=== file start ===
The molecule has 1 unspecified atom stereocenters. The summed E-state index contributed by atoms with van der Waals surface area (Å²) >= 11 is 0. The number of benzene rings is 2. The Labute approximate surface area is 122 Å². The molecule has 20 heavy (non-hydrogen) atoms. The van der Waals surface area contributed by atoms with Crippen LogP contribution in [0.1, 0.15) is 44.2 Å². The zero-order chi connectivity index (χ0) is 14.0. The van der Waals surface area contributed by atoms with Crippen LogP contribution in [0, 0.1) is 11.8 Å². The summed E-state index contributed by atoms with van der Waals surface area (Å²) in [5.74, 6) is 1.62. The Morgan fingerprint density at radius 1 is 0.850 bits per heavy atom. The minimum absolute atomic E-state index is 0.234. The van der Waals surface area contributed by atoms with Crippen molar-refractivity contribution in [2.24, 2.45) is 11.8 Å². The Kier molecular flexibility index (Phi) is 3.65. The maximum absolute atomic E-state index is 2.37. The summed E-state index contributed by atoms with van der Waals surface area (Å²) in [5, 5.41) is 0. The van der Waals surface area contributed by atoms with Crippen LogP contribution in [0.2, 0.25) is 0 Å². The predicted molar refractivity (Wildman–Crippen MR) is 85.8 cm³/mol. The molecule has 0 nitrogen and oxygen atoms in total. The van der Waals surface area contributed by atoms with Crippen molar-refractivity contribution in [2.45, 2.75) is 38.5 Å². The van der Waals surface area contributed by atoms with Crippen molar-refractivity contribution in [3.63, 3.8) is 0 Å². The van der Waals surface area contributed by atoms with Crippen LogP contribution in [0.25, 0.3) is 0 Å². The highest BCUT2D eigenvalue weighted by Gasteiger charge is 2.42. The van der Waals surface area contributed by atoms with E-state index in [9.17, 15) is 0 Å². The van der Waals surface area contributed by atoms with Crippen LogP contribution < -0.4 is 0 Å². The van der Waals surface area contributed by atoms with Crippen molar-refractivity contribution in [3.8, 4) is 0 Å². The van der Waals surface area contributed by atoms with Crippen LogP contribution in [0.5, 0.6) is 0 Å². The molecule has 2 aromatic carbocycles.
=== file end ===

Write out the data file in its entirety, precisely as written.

The molecule has 1 unspecified atom stereocenters. The summed E-state index contributed by atoms with van der Waals surface area (Å²) >= 11 is 0. The number of benzene rings is 2. The Labute approximate surface area is 122 Å². The molecule has 20 heavy (non-hydrogen) atoms. The van der Waals surface area contributed by atoms with Crippen LogP contribution in [0.1, 0.15) is 44.2 Å². The zero-order chi connectivity index (χ0) is 14.0. The van der Waals surface area contributed by atoms with Crippen LogP contribution in [0, 0.1) is 11.8 Å². The summed E-state index contributed by atoms with van der Waals surface area (Å²) in [5.74, 6) is 1.62. The Morgan fingerprint density at radius 1 is 0.850 bits per heavy atom. The minimum absolute atomic E-state index is 0.234. The van der Waals surface area contributed by atoms with Crippen molar-refractivity contribution in [2.24, 2.45) is 11.8 Å². The Kier molecular flexibility index (Phi) is 3.65. The maximum absolute atomic E-state index is 2.37. The summed E-state index contributed by atoms with van der Waals surface area (Å²) in [5, 5.41) is 0. The van der Waals surface area contributed by atoms with Crippen LogP contribution in [0.2, 0.25) is 0 Å². The predicted molar refractivity (Wildman–Crippen MR) is 85.8 cm³/mol. The molecule has 0 nitrogen and oxygen atoms in total. The van der Waals surface area contributed by atoms with Crippen molar-refractivity contribution in [2.45, 2.75) is 38.5 Å². The van der Waals surface area contributed by atoms with Crippen molar-refractivity contribution in [3.63, 3.8) is 0 Å². The van der Waals surface area contributed by atoms with Crippen LogP contribution in [0.25, 0.3) is 0 Å². The highest BCUT2D eigenvalue weighted by Gasteiger charge is 2.42. The van der Waals surface area contributed by atoms with E-state index in [9.17, 15) is 0 Å². The van der Waals surface area contributed by atoms with Crippen LogP contribution < -0.4 is 0 Å². The van der Waals surface area contributed by atoms with Crippen molar-refractivity contribution in [3.8, 4) is 0 Å². The van der Waals surface area contributed by atoms with Crippen LogP contribution in [0.5, 0.6) is 0 Å². The molecule has 2 aromatic carbocycles.